One of my favorite quotes is by Maya Angelou: “People will forget what you said, people will forget what you did, but people will never forget how you made them feel.” As kids, my sisters and I learned manners like not to throw tantrums or interrupt. While these rules often seem inconvenient to a child, in retrospect, they are some of the basic building blocks for something of great value – emotional intelligence (EI), which is also known as emotional quotient (EQ). Emotional intelligence is the ability to recognize and regulate emotions and interactions with others; it consists of four capabilities – self-awareness, self-regulation, social awareness and social skill.

Growing evidence suggests EI is increasingly important in the workplace. Employees can be the smartest in their field or the most renowned, but if they don’t possess these soft skills, they can wreak havoc in teams, burn bridges with stakeholders, stall progress and more. While the social sector is generally great at being mindful of others’ feelings, we have all likely witnessed major EI failures from individuals who always have to be on their soapbox or who show obvious disdain for colleagues who don’t agree with them. This also includes what we call the “niceness syndrome,” which sometimes can lead to avoiding saying what we think but sharing our opinions passive-aggressively. The goal of the social sector is to pursue excellence and create momentum on behalf of those we serve. Either extreme – being too nice or having too much ego – gets in the way of our work together. If we can build EI as a competency in the field, our organizations and communities will move farther and faster together.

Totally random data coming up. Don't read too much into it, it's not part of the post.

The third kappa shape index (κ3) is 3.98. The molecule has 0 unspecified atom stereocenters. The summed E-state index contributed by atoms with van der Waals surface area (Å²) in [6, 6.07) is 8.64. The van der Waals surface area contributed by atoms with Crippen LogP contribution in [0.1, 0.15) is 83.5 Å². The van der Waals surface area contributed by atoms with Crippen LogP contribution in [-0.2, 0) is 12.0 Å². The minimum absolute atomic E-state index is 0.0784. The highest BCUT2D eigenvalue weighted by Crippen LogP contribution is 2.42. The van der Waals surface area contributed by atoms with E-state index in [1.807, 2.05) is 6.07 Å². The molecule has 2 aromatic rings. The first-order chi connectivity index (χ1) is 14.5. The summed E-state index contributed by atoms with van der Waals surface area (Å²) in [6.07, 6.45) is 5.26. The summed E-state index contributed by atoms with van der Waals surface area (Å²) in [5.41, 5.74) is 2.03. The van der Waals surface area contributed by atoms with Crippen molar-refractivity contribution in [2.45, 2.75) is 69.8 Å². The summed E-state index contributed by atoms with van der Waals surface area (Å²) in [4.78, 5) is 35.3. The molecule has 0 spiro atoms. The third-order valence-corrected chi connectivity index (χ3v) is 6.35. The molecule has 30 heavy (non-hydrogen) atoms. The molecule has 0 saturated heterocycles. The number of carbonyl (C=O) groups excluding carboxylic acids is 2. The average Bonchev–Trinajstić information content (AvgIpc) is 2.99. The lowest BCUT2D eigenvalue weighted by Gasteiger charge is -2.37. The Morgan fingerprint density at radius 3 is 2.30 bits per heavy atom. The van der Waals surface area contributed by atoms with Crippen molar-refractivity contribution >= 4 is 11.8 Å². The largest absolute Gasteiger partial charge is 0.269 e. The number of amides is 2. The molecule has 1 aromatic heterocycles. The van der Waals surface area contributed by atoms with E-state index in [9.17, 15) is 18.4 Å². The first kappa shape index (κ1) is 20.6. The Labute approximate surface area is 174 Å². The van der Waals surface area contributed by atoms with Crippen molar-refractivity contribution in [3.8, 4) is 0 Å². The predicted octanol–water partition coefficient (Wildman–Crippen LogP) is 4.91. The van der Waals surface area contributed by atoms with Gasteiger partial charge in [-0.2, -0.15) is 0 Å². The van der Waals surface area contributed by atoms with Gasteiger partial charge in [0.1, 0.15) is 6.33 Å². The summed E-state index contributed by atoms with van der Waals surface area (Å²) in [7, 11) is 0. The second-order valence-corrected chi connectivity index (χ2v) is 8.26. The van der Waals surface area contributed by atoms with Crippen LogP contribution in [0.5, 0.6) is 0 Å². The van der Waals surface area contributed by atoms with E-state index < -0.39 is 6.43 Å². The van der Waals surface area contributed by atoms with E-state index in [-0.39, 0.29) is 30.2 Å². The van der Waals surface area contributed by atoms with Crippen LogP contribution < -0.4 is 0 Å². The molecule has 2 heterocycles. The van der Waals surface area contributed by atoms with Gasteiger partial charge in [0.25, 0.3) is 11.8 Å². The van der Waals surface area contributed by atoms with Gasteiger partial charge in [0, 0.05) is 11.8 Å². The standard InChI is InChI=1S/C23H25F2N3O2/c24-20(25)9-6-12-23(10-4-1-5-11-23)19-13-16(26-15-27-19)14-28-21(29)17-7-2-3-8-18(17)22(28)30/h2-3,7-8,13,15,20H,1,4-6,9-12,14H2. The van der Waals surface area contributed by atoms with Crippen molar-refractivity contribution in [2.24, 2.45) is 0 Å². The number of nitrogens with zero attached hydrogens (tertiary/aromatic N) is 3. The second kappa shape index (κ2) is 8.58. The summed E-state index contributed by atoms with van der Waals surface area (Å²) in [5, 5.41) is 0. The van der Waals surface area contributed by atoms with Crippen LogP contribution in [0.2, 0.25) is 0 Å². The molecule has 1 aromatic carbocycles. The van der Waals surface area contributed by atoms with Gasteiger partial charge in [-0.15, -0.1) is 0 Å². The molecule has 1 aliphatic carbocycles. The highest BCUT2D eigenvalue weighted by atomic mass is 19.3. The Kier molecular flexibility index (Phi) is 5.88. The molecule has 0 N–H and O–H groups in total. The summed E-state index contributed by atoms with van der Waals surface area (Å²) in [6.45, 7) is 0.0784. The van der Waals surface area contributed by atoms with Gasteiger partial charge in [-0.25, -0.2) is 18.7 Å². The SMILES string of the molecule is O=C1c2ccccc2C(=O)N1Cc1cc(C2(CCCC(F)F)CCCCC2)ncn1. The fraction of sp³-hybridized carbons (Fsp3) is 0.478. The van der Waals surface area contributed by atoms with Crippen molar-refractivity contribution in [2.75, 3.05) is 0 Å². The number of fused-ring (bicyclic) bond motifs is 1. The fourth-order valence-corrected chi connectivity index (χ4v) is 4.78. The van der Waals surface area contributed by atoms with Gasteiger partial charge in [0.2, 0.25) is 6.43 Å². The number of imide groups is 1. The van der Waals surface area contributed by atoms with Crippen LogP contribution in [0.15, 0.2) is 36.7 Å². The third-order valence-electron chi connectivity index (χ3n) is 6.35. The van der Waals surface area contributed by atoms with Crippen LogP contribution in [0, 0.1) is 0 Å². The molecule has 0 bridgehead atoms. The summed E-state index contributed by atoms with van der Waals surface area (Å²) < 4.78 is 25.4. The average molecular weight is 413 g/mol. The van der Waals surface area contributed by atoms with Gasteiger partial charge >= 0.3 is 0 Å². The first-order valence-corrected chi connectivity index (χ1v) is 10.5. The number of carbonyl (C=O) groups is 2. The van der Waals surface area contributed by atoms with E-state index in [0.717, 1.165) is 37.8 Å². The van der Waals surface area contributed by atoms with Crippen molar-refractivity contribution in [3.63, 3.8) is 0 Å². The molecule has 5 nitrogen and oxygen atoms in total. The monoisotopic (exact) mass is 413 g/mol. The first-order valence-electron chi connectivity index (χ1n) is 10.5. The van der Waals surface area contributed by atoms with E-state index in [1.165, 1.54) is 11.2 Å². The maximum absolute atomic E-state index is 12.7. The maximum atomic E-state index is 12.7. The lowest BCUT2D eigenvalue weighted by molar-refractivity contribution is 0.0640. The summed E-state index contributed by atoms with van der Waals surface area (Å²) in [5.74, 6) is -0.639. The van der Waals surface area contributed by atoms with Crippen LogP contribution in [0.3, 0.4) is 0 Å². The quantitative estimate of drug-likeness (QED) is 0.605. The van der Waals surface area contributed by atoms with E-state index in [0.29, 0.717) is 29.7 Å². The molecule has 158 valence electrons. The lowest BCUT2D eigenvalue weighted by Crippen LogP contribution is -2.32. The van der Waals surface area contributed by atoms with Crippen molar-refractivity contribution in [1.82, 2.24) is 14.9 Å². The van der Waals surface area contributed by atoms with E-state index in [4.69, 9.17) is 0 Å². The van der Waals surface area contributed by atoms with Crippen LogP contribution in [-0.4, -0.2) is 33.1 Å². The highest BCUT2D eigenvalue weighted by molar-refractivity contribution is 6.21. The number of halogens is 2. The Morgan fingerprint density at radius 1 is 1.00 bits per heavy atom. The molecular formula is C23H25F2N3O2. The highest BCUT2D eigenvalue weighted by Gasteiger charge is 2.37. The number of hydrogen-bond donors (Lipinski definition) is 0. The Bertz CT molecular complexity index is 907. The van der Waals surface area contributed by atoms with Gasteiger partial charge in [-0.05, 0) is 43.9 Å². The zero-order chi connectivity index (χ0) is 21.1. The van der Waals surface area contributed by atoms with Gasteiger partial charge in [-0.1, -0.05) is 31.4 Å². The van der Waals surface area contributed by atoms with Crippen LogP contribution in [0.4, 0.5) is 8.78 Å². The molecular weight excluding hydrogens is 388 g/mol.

Here are just a few ideas for using EI in the social sector today:

  • Hiring and promoting employees – Companies like Zappos and Google have been utilizing behavior-based interviewing, and even assessments, to screen candidates for EI. Given the cost of employee attrition, the social sector can save dollars and build capacity by selecting the best candidates for the job, including those who demonstrate strong EI.
  • Helping employees improve with one-on-one coaching & mentoring – Employees have a range of skillsets, so no single employee will have everything you need. When new employees start, compare your needs against their competencies and provide coaching on areas of growth. Don’t assume they know where their habits or personality traits may hold them back from connecting with others. Address them directly and get them assistance so that they can become the top-notch employees your organization needs.
  • Strengthening organizational cultures – The Yale Center for Emotional Intelligence seeks to boost students’ EI with the hope of creating supportive school cultures that are positive and free from bullying. Similar techniques can be implemented in the workplace to develop an environment where employees feel safe to share their ideas. Working with staff and even clients on bolstering EI skills can transform the culture of the organization and make it a place where individuals can reach their full potential, both intellectually and personally. To help form your own unique culture, start by developing and staying true to values.
  • Building resilient organizations – Cultivating a resilient social sector organization that can readily bounce back from failures depends on building the EI of staff. Knowing where your team needs to build capabilities is paramount, and EI skills are not to be overlooked. The team’s ability to develop and maintain key relationships depends on strong EI skills.


Having EI is critically important, not just at work, but in life as well. Knowing how to manage stressful situations in the most tactful way can spare hard feelings and deepen credibility. Tell us how EI has affected your social sector workplace and share your EI wins and losses with us.

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